Neurotoxic algae bloom that shuts down Utah Lake can affect brain, liver

Neurotoxic Algae Bloom that shuts down Utah Lake can affect brain, liver (Photo: Heidi Hatch / KUTV)

(KUTV) Utah's Department of Environmental Quality shut down Utah Lake and all water activity due to a growing toxic algae bloom. The algae releases a neuro toxin that can affect brain, nervous system and liver function.

The Utah County Department of Health says the algae can be deadly and anyone who has been on the water needs to watch for symptoms and call poison control if they have been on the water and feel sick. Utah Poison Control can be reached at 800-222-1222.

Symptoms that will show up within three to five hours of exposure include nausea, vomiting and diarrhea. Dehydration is the biggest concern. If you can't hold fluids down for 24 hours call your doctor. Rare symptoms are liver toxicity that can cause death.

At Utah Lake State Park, the owner of Utah Paddle boards spent his day calling customers and informing them the lake was not safe. He's doing his best to keep people happy by delivering boats, jet skis and paddle boards to other lakes in the area.

"This morning we did take a couple guys out surfing and we did start to notice the algae was collecting right outside the marina," said Joe Arvae of Utah Paddle Boards. He said he has not felt any ill effects from the water and neither have his employees.

It was business as usual for Arvae this morning. It wasn't until noon when the department of environmental quality made the call to shut the lake down.

"Any decision to close the lake or reopen it will be up to the public health officials," according to Erica Gaddis with the DEQ.

The Utah County Health Department is advising the current level of algae bloom poses serious health risks at three times the limit of toxin in the water beyond the world health organization's advised closure.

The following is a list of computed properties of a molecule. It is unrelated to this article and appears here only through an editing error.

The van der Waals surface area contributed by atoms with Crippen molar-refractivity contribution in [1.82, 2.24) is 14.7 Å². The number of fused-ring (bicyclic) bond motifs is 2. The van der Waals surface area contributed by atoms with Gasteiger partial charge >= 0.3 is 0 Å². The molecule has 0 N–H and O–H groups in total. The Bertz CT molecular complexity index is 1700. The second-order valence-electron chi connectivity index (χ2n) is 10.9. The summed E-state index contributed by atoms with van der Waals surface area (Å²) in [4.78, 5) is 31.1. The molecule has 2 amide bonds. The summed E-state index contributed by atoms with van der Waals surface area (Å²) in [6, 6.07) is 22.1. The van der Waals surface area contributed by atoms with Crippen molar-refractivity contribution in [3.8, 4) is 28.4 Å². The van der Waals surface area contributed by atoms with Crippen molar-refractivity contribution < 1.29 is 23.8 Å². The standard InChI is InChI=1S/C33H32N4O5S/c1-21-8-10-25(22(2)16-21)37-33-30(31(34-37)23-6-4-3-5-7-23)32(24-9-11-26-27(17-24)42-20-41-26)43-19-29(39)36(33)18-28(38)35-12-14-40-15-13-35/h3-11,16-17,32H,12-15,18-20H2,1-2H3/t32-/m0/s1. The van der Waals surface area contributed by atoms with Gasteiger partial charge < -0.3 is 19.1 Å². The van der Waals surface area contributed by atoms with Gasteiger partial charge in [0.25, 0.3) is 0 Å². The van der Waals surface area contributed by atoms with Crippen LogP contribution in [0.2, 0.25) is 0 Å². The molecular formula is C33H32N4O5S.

Symptoms can include gastrointestinal symptoms, skin rashes, an allergic reaction. The DEQ says exposures is at its worst if you are in the water.

"We are talking about exposure through water itself. Some of the toxins can be aerosolized, so if you are out on the water skiing, or breathing in the water, particles can be a concern."

While boat ramps have been shut down to keep people out of the water, the day-use area is still open. The water has a definite stench to it, but people are still walking around near the lake. Most of those people, if you are wondering, are looking for Pokemon.

The toxic bloom is fed by nutrients flowing into the lake mixed with low water levels and high temperatures. DEQ said "the largest source of nutrients to Utah lake come from waste water treatment plants that distribute into the lake itself or tributaries into the lake or the lake itself."

The bloom seen growing on a time lapse shows how quickly the bloom grew. It was first called in to the state on Wednesday, how long it's been a health hazard no one knows.

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